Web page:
‘Tsiki tsiki yoh’: 5 South African hip hop songs that pay homage to kwaito classics

I once got into a taxi where the intro to Busy Signal’s Come Over (Missing You) started playing. My heart jumped and I prepared to dance from my seat and sing the lyrics. Only, it turned out to be a song I’d never heard before. When it finished, the intro played again and I thought, “Yes, the original is about to play”. The original didn’t play, fam. It was another sample.

This happened more than three times and it left me thinking about how the same idea can be interpreted differently. Locally, samples show how contemporary hip hop artists take to sampling kwaito songs and reinterpreting them into the modern context.

Here’s a list of five familiar tunes, beats or lyrics audible in today’s music.

Tsiki Tsiki by Duncan

Sample: Tsiki Tsiki — Mdu

I’m not crying, you’re crying.

As dishonest as nostalgia is in that it makes you romanticise the past more than you should; I can’t help but feel it whenever certain songs come on. Duncan slows down Mdu’s Tsiki Tsiki and honestly, it is glorious.

Love it or hate it, sampling definitely makes songs easier to love because of the relationship that we might already have with the original song. It’s good when artists pay respects to their OGs too.

Caracara by K.O ft KiD X

Sample: Bengimngaka  Trompies

While the song was not the first to ever sample kwaito songs in hip hop, Caracara is especially significant for me because K.O and KiD X created this movement, or monster, depending on your position on the increase in sampling. The hook of this song samples the kwaito legendary group’s Bengimngaka.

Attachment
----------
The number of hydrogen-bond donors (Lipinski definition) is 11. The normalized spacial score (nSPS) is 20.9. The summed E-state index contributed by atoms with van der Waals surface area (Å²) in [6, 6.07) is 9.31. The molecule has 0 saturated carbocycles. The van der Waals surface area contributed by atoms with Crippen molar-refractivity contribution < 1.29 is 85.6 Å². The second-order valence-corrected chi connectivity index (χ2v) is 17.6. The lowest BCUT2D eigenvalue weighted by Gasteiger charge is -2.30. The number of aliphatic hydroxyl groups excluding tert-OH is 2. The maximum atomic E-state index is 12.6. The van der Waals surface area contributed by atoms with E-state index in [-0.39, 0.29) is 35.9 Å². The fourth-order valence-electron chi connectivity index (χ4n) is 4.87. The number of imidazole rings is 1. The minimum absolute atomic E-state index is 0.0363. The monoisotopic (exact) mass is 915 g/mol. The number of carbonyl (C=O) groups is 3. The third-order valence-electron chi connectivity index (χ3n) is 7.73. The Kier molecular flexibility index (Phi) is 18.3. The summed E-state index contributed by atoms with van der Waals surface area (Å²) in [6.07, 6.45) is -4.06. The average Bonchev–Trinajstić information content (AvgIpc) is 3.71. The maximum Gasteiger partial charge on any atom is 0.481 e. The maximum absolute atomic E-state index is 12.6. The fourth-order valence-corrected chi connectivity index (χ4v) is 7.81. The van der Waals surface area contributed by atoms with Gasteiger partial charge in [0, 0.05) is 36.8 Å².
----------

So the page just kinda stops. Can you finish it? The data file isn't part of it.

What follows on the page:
Run Jozi by AKA ft K.O

Sample: Sikelela — TKZee

In this song Supermega and KO use a trap flow to rap over an electro beat and Yanga comes into the chorus singing ‘Nkosi sikelela thina, thina namagenge’ which is from which is from one of TKZee’s greatest bangers, Sikelela (Sanford and Son Theme) from their Halloween album released in 1998.

All Eyes on Me by AKA ft Burna Boy

Sample: Ngiyakusaba — Brenda Fassie

This one is particularly interesting because it is a sample of a sample. AKA and Burna Boy sampled Brenda Fassie’s Ngiyakusaba, which sampled Got a Love for You by Jomanda in 1991. And through all their instances, the tracks rock.

Destiny by Cassper Nyovest

Sample: Destiny — Malaika 

Malaika’s classic anthem Destiny, recently got revived by rapper Cassper Nyovest and singer Goapele, who slow down the track on their chorus, and introduce a whole new generation to the 10-year-old ballad.

 

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